Today I passed the second of my exams for MCSD certification: XML Web Services and Server Components. Considering that this was the material I use least in my day-to-day job, it actually was much easier than I expected it to be. Not that I'm complaining. :)
June 25, 2004
So tonight I spent about 2 hours doing a focus group for a product under development. I can't say what product it was, or even who's developing it, because they made me sign an NDA. Still, it was fun, we got to see something new and non-public, got to give actual feedback that I know will at least be heard, and I got paid $75 for chatting about music and the Internet for two hours. (Yes, I can say that much--the product has to do with music and the internet. :-P)
I found the focus group by checking Craig's List for the local area, under "et cetera jobs". It seemed like an easy and reasonably fun way to make a little extra pocket change.
A couple of incidentals about the group: There were eight of us, and I was the only one who didn't have an iPod. Of course, as far as I could tell there was only one (maybe two) other person(s) who even downloaded music before buying said iPod; when I mentioned having downloaded the first version of Napster people seemed oddly impressed. Sometimes I forget I'm such an early adopter. :)
As for the product, it seems like a decent idea, something I would actually use, if the company pulls it off well--which I am not completely confident of, but then that's why the focus groups. :)
June 22, 2004
5 more days, plus a bit, until Jenny is back in town and life is back to normal. Been working so hard that I don't have the energy to do much by the time I get home (my current mantra is "just survive until July 17th"), but the imp of the perverse has seated himself firmly on my shoulders -- I can't sleep. I'm just all kinds of out of sorts right now. I guess having work scheduled out until October 11 for a hard July 12th deadline will do that to you, though.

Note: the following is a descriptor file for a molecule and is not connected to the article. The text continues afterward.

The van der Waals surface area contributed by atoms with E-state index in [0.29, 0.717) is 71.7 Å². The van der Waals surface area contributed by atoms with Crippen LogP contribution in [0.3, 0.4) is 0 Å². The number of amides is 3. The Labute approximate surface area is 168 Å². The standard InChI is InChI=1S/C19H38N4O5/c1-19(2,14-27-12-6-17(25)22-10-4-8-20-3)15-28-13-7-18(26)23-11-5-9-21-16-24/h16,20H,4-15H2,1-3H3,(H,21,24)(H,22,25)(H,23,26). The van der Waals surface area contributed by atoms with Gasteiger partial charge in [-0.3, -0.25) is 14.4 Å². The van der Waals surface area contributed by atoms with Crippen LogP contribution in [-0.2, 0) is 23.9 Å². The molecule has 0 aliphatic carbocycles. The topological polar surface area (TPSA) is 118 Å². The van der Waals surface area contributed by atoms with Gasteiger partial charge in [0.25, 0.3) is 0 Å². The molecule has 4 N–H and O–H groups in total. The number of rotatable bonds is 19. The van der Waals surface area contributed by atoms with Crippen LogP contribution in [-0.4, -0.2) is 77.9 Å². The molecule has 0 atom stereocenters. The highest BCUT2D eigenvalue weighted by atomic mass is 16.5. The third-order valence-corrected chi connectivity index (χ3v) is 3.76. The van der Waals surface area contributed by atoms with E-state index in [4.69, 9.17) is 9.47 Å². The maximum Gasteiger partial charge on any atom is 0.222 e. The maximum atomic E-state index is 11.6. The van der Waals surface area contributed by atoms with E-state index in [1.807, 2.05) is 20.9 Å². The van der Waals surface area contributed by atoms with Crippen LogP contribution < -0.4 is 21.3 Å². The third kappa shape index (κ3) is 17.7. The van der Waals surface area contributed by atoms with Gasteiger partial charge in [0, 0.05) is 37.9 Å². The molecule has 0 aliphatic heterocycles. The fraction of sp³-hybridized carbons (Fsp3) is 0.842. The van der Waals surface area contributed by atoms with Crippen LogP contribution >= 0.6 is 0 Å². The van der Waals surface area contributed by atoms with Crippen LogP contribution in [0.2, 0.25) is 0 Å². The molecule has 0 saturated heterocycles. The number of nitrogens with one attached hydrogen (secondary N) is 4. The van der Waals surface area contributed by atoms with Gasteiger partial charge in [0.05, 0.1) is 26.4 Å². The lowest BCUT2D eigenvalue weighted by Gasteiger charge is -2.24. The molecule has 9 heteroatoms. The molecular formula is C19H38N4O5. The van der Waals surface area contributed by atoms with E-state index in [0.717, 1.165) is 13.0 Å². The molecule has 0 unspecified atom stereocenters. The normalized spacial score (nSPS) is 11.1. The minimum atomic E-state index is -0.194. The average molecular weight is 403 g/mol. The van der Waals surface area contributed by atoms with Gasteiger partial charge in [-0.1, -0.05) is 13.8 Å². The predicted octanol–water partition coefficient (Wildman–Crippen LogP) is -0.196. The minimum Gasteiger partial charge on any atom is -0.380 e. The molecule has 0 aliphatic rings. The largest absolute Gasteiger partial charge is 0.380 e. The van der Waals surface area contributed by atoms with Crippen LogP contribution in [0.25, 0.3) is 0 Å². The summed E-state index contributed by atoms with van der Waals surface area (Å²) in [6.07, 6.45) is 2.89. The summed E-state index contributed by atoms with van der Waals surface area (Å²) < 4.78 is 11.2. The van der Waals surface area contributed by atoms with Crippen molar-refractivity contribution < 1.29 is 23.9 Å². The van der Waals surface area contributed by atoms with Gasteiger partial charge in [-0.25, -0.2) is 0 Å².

I am at least proud of the work I'm doing. I was running our major application on my laptop today (just a Pentium M with 512 MB of RAM), and it handles at least 500 simultanous clients, each sending commands at random intervals between 0 and 1000 ms. Considering it's all code I wrote myself (in about 3 weeks), I don't know if that's more a tribute to my mad skillz or the ease of developing in C# -- the truth probably being, as it so often is, somewhere in the middle. (I'm so humble it hurts to be me sometimes... ;) ) The only reason the app starts to have issues at 500 clients is that it appears that the Winsock buffers start to fill up (probably due to the fact that 512MB - VS.Net - SQL Server - Outlook 2003 - misc other stuff does not leave massive amounts of memory lying around free) and the socket starts throwing WSAEWOULDBLOCK exceptions.